I believe in previous sittings of this committee it has been suggested that the cost of independent regulation would be onerous to the community. It is worth considering figures sent to me by psychologist Dr Michael Carr-Gregg from a recent government presentation. In Australia the cost per year for under-25s of mental illness is $10.6 billion, for suicide $7.5 billion, and for reduced wellbeing $20.5 billion. It is also worth noting that the ASB have never consulted and do not consult with relevant child development professionals when deliberating on complaints that are about children being exposed to sexualised imagery. Also, according to Child Wise and the Abused Child Trust, in 2006 the overall cost of reported child sexual abuse was calculated to be $2.58 billion per year, increasing every year. I have included the recommendations in the submission.

Ms Penovic —The Castan Centre in concerned with the promotion of human rights in Australia, and Australia is a party to the Convention on the Rights of the Child. This is the most widely ratified of all international human rights instruments, with near universal ratification. I regard this inquiry as consistent with the actions of a government which is willing to meet its obligations under international law. Advertisers have a commercial interest in pushing the boundaries of what is acceptable in order to draw attention to their products or services. Any observation of the nature of advertising in recent decades demonstrates this. The current regime of self-regulation advantages the interests of the advertiser over those of the wider community. A successful regulatory model must ensure that commercial interests do not undermine human rights.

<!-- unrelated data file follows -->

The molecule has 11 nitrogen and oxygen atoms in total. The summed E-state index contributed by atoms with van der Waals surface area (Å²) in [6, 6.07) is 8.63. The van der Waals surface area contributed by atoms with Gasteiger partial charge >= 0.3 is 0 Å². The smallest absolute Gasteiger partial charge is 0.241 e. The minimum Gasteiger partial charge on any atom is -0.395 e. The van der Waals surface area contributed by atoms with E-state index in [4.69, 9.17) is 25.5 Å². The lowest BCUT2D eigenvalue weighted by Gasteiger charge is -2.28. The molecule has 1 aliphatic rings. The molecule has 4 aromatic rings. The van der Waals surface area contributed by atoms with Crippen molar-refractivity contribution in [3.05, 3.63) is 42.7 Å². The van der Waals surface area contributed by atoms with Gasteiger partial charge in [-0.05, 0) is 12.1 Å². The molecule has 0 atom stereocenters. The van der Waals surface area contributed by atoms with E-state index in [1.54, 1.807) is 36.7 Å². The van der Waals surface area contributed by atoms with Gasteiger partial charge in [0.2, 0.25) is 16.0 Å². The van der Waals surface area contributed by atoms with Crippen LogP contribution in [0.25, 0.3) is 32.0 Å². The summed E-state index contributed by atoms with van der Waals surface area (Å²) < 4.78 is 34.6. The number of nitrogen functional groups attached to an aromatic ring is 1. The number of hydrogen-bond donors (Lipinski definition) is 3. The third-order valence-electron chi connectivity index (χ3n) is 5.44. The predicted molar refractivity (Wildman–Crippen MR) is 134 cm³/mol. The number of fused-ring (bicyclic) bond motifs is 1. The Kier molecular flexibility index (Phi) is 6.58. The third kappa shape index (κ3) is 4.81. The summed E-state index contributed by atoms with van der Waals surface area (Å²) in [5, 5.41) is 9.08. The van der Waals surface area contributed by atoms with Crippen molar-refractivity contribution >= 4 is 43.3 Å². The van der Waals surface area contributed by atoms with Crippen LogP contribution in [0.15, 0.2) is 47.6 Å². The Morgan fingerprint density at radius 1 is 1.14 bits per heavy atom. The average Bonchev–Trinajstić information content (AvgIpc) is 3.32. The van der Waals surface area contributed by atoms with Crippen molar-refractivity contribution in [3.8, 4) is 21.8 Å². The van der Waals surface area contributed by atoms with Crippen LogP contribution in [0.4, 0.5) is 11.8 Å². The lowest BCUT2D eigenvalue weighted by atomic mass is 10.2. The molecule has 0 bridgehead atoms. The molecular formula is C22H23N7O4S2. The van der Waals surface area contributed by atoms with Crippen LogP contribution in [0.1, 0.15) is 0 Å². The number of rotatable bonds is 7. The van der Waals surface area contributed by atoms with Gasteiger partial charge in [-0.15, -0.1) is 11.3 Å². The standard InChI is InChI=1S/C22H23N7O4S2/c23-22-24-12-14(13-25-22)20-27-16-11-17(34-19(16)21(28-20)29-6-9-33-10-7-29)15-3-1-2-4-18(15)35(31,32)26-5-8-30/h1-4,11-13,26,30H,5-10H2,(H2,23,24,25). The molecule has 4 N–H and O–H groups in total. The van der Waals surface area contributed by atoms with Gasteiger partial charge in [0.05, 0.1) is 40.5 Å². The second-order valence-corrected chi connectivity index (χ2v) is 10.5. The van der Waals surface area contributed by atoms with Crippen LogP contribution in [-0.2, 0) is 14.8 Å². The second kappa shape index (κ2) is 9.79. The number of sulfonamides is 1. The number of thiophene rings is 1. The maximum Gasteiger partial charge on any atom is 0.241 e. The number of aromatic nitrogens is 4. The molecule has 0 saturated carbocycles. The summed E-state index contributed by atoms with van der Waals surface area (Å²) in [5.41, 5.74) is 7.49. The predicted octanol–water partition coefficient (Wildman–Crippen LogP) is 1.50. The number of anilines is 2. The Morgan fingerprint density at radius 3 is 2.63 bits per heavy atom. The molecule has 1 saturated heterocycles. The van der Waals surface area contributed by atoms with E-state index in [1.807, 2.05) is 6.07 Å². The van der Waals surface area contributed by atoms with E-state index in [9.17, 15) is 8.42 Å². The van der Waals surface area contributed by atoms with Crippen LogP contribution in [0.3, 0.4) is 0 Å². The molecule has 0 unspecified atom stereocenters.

The current regime has failed and in my view there are four main reasons for this failure. First, the AANA codes are inadequate. The AANA children’s code is limited to advertising targeted to children aged 14 years and under. There is a negligible amount of outdoor advertising which falls within this narrow code. Indeed, Ms Mattila this morning indicated that there were no complaints made under this code with respect to outdoor advertising, I think since January 2009. Ironically, a sexualised advertisement featuring a 15-year-old would fall outside the purview of that code. The Code of Ethics operates without regard to the developmental needs or best interests of children. The notion of ‘relevant audience’ as applied, for example, in section 2.3, dealing with sex, sexuality and nudity, is a misnomer. The audience obviously comprises the entire community, and this seems to be missed.

The second main problem is that the complaints procedure is flawed. Complaints under section 2.3 are determined without any consultation with child development professionals and without specific regard to parental concerns about the harms which Julie Gale has just discussed—harms which may emanate from cumulative exposure to this type of material. These harms have been chartered by professional organisations like the American Academy of Paediatrics and the Australian Psychological Society.